A country that has been long troubled by wars and bloodshed, Bosnia and Herzegovina is often overlooked by the uninitiated traveler because of its checkered past. This is perhaps the greatest tragedy to befall the country given the fact that there is a wealth of cultural, historical, and geographical wonders to behold within its borders. From the coastal regions along the Adriatic Sea, to the heights of the Sutjeska National Park, home to one of the world's last remaining primeval forests, to the Kravice Waterfalls, or the Jajce and Pliva Lakes region, Bosnia and Herzegovina is host to some of the world's most amazing destinations, just waiting for the adventurous soul to stumble along and rediscover its national wonders.
When people think of Bosnia, the first thing that comes to mind is Sarajevo, and the tragedies that befell the city in the 20th century, or more recently, the political unrest regarding Serbia. But despite such a troubled past, the area is nevertheless one of the hidden secrets of Southern Europe, and should absolutely be marked down on any traveler's itinerary.
Transportation within Bosnia and Herzegovina is slowly getting better, and while public transportation is fairly timely and reliable. It is recommended to either use public transportation such as busses and taxis, or to use trains, rather than drive yourself.
Along with the many beautiful cities, the mountains, the coastline, the castles, and the monasteries, the food and culture of Bosnia and Herzegovina is perhaps the most unique thing that this country has to offer. Bread is considered a staple food, as is roasted lamb. And like almost all of the Balkan nations, you will not be able to visit the country without sampling the traditional drink, rakija, which is generally a brandy made from plums.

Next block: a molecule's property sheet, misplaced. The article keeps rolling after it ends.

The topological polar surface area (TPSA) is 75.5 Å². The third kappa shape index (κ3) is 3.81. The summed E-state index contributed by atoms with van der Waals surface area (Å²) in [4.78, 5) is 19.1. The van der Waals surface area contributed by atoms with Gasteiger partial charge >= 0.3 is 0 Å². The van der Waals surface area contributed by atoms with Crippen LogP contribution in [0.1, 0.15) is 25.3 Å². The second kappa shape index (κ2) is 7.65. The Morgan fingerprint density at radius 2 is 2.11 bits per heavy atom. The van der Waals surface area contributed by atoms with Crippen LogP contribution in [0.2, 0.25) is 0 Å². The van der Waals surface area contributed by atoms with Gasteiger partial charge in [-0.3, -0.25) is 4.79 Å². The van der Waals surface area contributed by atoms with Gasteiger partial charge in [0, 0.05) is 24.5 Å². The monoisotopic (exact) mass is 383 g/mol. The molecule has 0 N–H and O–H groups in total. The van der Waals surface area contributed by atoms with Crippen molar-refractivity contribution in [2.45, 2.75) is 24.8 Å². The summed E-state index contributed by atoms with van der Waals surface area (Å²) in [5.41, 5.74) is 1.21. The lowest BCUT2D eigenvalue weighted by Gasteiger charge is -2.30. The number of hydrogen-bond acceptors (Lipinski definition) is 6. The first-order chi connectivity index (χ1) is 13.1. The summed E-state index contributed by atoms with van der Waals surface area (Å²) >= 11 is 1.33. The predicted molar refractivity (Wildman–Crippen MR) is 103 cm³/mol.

Known by many as the Jerusalem of Europe due to the religious diversity present within the city, and one of the most well-known names in Europe because of the tragedies during the mid-90s, Sa…
It is said that the name of the city is derived from the word mostar- the bridge keeper, who watched out the historical Old Bridge( in Bosnian, most is a bridge).The bridge was built in 1566…
Medugorje is a village in Bosnia 25 km southwest of Mostar. It become popular for statement of six catholic children for apparitions of the Virgin Mary in the early 1980s.
There are various…
Banja Luka is the second largest city in Bosnia and Herzegovina. It is a beautiful city by Vrbas river with lot of monuments of medieval Bosnia and Ottoman times, Kastel and Ferhadija Mosque…
Neum is a seaside town in Bosnia & Herzegovina, only 24.5 km (15.23 miles) of coastline at the Adriatic Sea on border with Croatia. Sutorina is another part of Bosnian coast at Adriatic on bo…
With approximately 60.000 inhabitants, Bihac is among the largest cities in Bosnia and Herzegovina, although regarding sights it can't keep up with Sarajevo or Mostar. It is located at the ba…
Situated in the narrow valley of the Lasva river and bordered by by the Vlasic Mountain to the north and Mount vilenica to the south.
It is famous for the old Bosnian architecture, monuments from Ottoman times, a great citadel on the hill in the town centre. Mills and waterfall are among natural beauties of this area.
It is a stone desert, without water,only strong burning sun above, no trees only bushes, snakes and deep endless holes where many people lost their lives.
Serving as the seat of the Tuzla Canton and Municipality, Tuzla is the third largest city in Bosnia and Herzegovina. Interestingly, the name Tuzla comes from the Turkish word for salt. The …
Brcko is in the Northeastern corner of Bosnia and Herzegovina.
A trip across the Sava River will take the adventurous traveler into Croatia, or a bus trip to Bijeljina provides a launchi…
Srebrenik is a small Bosnian town situated about halfway between Brcko and Tuzla. Overlooking the town is an old, semi-dilapidated fort dating back to the 1300s. If passing through, stop at…